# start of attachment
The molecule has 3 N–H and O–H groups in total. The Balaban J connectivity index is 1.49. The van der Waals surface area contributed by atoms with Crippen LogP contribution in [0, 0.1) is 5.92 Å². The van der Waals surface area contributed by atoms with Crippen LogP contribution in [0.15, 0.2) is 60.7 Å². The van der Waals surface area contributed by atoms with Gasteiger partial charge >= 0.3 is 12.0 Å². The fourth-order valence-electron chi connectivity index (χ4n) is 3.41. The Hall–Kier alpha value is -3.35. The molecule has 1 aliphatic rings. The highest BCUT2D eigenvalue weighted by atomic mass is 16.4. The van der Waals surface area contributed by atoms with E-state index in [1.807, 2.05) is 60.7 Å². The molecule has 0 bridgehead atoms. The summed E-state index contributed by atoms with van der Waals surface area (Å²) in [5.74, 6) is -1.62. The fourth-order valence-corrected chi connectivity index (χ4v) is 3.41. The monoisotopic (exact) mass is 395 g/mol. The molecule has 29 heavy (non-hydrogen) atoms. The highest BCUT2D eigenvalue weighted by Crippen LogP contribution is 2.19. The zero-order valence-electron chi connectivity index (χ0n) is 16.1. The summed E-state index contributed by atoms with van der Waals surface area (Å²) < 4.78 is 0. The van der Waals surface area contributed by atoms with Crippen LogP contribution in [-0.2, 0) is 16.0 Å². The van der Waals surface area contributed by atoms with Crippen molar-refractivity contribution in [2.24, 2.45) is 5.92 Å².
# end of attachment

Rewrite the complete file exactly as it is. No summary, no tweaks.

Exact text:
The molecule has 3 N–H and O–H groups in total. The Balaban J connectivity index is 1.49. The van der Waals surface area contributed by atoms with Crippen LogP contribution in [0, 0.1) is 5.92 Å². The van der Waals surface area contributed by atoms with Crippen LogP contribution in [0.15, 0.2) is 60.7 Å². The van der Waals surface area contributed by atoms with Gasteiger partial charge >= 0.3 is 12.0 Å². The fourth-order valence-electron chi connectivity index (χ4n) is 3.41. The Hall–Kier alpha value is -3.35. The molecule has 1 aliphatic rings. The highest BCUT2D eigenvalue weighted by atomic mass is 16.4. The van der Waals surface area contributed by atoms with E-state index in [1.807, 2.05) is 60.7 Å². The molecule has 0 bridgehead atoms. The summed E-state index contributed by atoms with van der Waals surface area (Å²) in [5.74, 6) is -1.62. The fourth-order valence-corrected chi connectivity index (χ4v) is 3.41. The monoisotopic (exact) mass is 395 g/mol. The molecule has 29 heavy (non-hydrogen) atoms. The highest BCUT2D eigenvalue weighted by Crippen LogP contribution is 2.19. The zero-order valence-electron chi connectivity index (χ0n) is 16.1. The summed E-state index contributed by atoms with van der Waals surface area (Å²) < 4.78 is 0. The van der Waals surface area contributed by atoms with Crippen LogP contribution in [-0.2, 0) is 16.0 Å². The van der Waals surface area contributed by atoms with Crippen molar-refractivity contribution in [2.24, 2.45) is 5.92 Å².